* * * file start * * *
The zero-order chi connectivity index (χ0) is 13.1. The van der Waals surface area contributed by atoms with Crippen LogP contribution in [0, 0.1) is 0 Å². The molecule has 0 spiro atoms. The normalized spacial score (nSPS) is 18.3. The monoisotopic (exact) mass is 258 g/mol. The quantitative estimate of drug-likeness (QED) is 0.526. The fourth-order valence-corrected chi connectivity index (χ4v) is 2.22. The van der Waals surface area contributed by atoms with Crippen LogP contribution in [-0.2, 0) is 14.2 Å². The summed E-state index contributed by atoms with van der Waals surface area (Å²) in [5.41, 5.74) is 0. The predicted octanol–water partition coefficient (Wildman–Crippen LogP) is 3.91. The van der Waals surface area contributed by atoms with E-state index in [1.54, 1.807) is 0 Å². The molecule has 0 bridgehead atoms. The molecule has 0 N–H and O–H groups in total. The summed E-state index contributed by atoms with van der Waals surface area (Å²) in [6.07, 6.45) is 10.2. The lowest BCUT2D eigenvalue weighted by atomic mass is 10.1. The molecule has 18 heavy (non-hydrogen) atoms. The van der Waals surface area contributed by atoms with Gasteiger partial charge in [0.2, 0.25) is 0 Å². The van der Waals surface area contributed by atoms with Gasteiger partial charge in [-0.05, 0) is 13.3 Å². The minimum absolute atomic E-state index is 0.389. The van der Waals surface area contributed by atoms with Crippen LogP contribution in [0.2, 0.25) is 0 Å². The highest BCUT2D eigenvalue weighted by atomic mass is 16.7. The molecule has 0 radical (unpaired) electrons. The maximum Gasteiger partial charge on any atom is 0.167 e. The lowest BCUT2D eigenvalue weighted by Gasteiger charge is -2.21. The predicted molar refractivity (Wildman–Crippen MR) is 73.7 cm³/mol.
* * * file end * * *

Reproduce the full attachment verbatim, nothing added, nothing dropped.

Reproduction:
The zero-order chi connectivity index (χ0) is 13.1. The van der Waals surface area contributed by atoms with Crippen LogP contribution in [0, 0.1) is 0 Å². The molecule has 0 spiro atoms. The normalized spacial score (nSPS) is 18.3. The monoisotopic (exact) mass is 258 g/mol. The quantitative estimate of drug-likeness (QED) is 0.526. The fourth-order valence-corrected chi connectivity index (χ4v) is 2.22. The van der Waals surface area contributed by atoms with Crippen LogP contribution in [-0.2, 0) is 14.2 Å². The summed E-state index contributed by atoms with van der Waals surface area (Å²) in [5.41, 5.74) is 0. The predicted octanol–water partition coefficient (Wildman–Crippen LogP) is 3.91. The van der Waals surface area contributed by atoms with E-state index in [1.54, 1.807) is 0 Å². The molecule has 0 bridgehead atoms. The molecule has 0 N–H and O–H groups in total. The summed E-state index contributed by atoms with van der Waals surface area (Å²) in [6.07, 6.45) is 10.2. The lowest BCUT2D eigenvalue weighted by atomic mass is 10.1. The molecule has 18 heavy (non-hydrogen) atoms. The van der Waals surface area contributed by atoms with Gasteiger partial charge in [0.2, 0.25) is 0 Å². The van der Waals surface area contributed by atoms with Gasteiger partial charge in [-0.05, 0) is 13.3 Å². The minimum absolute atomic E-state index is 0.389. The van der Waals surface area contributed by atoms with Crippen LogP contribution in [0.2, 0.25) is 0 Å². The highest BCUT2D eigenvalue weighted by atomic mass is 16.7. The molecule has 0 radical (unpaired) electrons. The maximum Gasteiger partial charge on any atom is 0.167 e. The lowest BCUT2D eigenvalue weighted by Gasteiger charge is -2.21. The predicted molar refractivity (Wildman–Crippen MR) is 73.7 cm³/mol.